Joyce Sweeney (1955–) Biography
Personal, Addresses, Career, Member, Honors Awards, Writings, Adaptations, Sidelights
(Joyce Kay Sweeney)
Born 1955, in Dayton, OH; Education: Wright State University, B.A. (summa cum laude), 1977; graduate study in creative writing at Ohio University, 1977–78. Politics: Democrat. Religion: Unity. Hobbies and other interests: Native American studies, Florida natural history, professional wrestling.
Agent—George Nicholson, Sterling Lord Literistic, Inc., 65 Bleecker St., New York, NY 10012.
Philip Office Associates, Dayton, OH, advertising copy-writer, 1978; Rike's Department Store, Dayton, advertising copywriter, 1979–81, legal secretary, 1980–81; freelance advertising copywriter in Dayton, 1981–82; full-time writer, 1982–. Teacher at creative-writing workshops.
Society of Children's Book Writers and Illustrators, Florida Council for Libraries, Mystery Writers of America.
Delacorte Press First Young-Adult Novel prize, and Best Books for Young Adults citation, American Library Association (ALA), both 1984, both for Center Line; Best Books for Reluctant Readers designation, ALA, 1988, for The Dream Collector; The Dream Collector and Face the Dragon named New York Public Library Books for the Teen Age, 1991; Best Books for Young Adults designation, ALA, 1994, for The Tiger Orchard; Best Books for Young Adults designation, ALA, and named New York Public Library Books for the Teen Age, both 1995, Nevada Young Readers' Award in young-adult category, and Evergreen Young Adult Book Award, Washington Library Association, both 1997, all for Shadow; Quick Pick for Reluctant Readers designation, ALA, named New York Public Library Books for the Teen Age, and Nevada Young Readers' Award listee, all 1997, all for Free Fall; Best Books designation, ALA, 1999, for The Spirit Window; Top-Ten Book for Tweens designation, Working Mother magazine, 2000, and Booklist Top-Ten Sports Book designation, both for Players; ALA Quick Pick for Reluctant Readers, 2004, for Takedown.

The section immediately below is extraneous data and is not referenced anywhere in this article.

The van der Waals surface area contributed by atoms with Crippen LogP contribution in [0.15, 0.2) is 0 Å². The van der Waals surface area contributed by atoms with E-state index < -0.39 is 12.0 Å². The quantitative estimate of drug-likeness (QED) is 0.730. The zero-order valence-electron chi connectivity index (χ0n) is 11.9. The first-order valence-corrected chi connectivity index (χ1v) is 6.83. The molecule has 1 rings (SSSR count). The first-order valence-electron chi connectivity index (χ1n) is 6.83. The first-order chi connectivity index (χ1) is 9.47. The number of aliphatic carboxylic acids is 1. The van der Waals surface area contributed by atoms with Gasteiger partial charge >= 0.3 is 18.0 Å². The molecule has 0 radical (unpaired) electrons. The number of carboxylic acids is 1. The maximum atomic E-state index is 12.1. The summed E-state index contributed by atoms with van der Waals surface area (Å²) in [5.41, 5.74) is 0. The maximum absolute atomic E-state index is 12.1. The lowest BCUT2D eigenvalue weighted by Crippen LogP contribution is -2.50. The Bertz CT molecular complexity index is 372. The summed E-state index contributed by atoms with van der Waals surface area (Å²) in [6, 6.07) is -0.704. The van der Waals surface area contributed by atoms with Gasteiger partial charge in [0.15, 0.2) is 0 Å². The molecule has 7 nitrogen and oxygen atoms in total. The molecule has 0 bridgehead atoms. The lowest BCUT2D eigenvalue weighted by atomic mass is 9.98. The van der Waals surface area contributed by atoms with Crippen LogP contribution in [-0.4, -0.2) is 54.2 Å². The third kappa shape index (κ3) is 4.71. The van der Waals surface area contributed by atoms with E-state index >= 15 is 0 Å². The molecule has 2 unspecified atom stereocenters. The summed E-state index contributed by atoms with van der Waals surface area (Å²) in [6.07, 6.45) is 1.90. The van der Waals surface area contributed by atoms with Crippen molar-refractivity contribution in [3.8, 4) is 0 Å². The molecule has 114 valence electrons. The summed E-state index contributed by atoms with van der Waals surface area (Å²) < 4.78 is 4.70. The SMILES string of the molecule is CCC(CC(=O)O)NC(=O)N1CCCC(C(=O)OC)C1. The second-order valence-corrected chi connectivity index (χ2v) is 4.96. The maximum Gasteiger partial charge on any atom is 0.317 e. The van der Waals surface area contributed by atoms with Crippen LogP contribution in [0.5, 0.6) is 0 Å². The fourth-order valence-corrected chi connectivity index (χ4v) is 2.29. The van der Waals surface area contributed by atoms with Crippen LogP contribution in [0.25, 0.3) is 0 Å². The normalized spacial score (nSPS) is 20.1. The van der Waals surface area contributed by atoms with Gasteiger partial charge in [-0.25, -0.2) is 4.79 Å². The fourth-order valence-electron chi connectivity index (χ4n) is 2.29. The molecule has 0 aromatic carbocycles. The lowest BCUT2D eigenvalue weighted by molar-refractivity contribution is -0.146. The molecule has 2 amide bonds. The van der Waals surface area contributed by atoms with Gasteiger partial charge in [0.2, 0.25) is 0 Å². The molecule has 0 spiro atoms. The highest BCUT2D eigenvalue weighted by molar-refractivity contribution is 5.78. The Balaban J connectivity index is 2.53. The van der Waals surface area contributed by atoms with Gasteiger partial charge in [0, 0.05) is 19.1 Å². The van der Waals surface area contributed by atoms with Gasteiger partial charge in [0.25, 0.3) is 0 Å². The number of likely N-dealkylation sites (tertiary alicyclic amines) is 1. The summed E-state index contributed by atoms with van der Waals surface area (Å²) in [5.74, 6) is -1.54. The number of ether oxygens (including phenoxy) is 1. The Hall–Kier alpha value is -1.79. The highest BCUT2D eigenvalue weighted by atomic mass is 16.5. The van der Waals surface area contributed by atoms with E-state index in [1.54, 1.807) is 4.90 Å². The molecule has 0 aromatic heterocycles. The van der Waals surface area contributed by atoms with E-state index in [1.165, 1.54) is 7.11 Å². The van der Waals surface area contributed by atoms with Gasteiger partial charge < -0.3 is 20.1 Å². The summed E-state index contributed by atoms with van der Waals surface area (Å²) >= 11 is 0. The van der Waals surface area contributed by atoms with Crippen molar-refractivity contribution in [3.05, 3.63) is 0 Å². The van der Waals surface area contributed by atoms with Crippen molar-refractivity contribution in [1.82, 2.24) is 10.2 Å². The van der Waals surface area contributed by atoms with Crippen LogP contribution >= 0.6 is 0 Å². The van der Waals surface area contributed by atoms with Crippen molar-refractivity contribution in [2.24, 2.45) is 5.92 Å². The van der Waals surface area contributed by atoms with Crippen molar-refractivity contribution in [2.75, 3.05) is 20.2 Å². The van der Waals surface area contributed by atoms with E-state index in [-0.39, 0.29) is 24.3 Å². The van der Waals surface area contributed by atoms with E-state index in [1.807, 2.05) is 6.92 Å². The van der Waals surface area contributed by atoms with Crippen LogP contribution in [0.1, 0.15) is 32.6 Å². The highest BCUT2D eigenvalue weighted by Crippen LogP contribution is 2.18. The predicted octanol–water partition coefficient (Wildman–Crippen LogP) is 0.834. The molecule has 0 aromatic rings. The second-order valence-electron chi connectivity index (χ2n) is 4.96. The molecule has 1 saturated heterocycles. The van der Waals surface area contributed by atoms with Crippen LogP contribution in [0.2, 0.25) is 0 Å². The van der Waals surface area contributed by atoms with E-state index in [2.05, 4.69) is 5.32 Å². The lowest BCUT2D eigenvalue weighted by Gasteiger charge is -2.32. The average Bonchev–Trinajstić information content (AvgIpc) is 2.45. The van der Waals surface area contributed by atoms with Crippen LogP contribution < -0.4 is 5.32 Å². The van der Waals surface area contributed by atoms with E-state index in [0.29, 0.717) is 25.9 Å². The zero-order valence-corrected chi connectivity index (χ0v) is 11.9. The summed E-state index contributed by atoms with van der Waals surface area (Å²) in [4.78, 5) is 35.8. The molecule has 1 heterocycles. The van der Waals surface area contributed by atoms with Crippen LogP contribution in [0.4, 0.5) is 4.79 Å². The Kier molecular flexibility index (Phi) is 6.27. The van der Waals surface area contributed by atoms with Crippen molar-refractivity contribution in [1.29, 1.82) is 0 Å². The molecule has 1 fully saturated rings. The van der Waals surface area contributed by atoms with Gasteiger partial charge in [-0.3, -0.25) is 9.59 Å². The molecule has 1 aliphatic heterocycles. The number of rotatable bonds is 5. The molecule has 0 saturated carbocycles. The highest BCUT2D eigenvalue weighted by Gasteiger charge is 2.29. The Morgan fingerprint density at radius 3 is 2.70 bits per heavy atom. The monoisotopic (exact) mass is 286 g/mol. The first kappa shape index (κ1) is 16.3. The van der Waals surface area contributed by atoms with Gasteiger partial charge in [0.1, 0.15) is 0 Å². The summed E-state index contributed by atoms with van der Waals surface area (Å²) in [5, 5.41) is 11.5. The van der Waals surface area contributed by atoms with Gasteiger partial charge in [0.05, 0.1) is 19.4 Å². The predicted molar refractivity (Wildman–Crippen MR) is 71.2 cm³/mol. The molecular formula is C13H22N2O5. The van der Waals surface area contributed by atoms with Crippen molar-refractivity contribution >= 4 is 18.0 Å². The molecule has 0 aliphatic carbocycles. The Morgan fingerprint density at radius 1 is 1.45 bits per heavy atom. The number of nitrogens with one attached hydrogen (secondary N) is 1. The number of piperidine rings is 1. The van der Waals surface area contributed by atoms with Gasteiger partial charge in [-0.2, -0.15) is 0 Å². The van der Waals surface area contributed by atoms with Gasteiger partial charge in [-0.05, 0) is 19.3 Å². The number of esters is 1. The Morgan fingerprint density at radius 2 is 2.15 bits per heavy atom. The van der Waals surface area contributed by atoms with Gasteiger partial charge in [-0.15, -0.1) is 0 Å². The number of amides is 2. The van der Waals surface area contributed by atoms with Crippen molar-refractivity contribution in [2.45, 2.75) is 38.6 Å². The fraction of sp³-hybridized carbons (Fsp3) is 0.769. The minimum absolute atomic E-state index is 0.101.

Center Line, Delacorte (New York, NY), 1984.
Right behind the Rain, Delacorte (New York, NY), 1985.
The Dream Collector, Delacorte (New York, NY), 1989.
Face the Dragon, Delacorte (New York, NY), 1990.
Piano Man, Delacorte (New York, NY), 1992.
The Tiger Orchard, Delacorte (New York, NY), 1993.
Shadow, Delacorte (New York, NY), 1994.
Free Fall, Delacorte (New York, NY), 1996.
The Spirit Window, Delacorte (New York, NY), 1998.
Players, Winslow Press (Delray Beach, FL), 2000.
Waiting for June, Marshall Cavendish (New York, NY), 2003.
Takedown, Marshall Cavendish (New York, NY), 2004.
Players, Marshall Cavendish (New York, NY), 2005.
Headlock, Henry Holt (New York, NY), 2006.
Contributed book reviews to periodicals; contributor of short stories and articles to periodicals, including New Writers, Playgirl, Co-Ed, Green's, and Writer; contributor of poetry to Blue Violin and Poetry Motel. Author of monthly column for Fort Lauderdale News/Sun-Sentinel.
Author's works have been translated into Danish, Dutch, Hebrew, and Italian.
Free Fall was adapted for audio cassette by Recorded Books Inc., 1997.
Called a "master at depicting the inner working of families," by Horn Book reviewer Patty Campbell, Joyce Sweeney writes realistic fiction for young adults that centers on family issues and friendship. Beginning with her first novel, Center Line, Sweeney puts the modern American family under the magnifying lens and probes its structure, its strengths, and its dysfunctions. Her more recent novels deal with teen suicide, divorce, homosexuality, fantasized love, the supernatural, and environmental concerns, all which play out against the backdrop of family relations. "Perhaps it's because I didn't have one in the traditional sense that I am always writing about families," Sweeney told an interviewer for Authors and Artists for Young Adults (AAYA).
Sweeney's father died when the author was a young child; consequently, "I was an only child,… it was just me and Mom," she recalled. Her first five years were spent in a rural town near Dayton, Ohio, where she developed a lifelong love for the outdoors and nature. It was a rude awakening for her to move to Dayton just before beginning school. "I may not have realized it at the time," Sweeney said, "but I missed the country and didn't really like the city. When I went to school I was doubly an outsider—a country kid and one who was already bookish. I just had no idea how to relate to the other kids."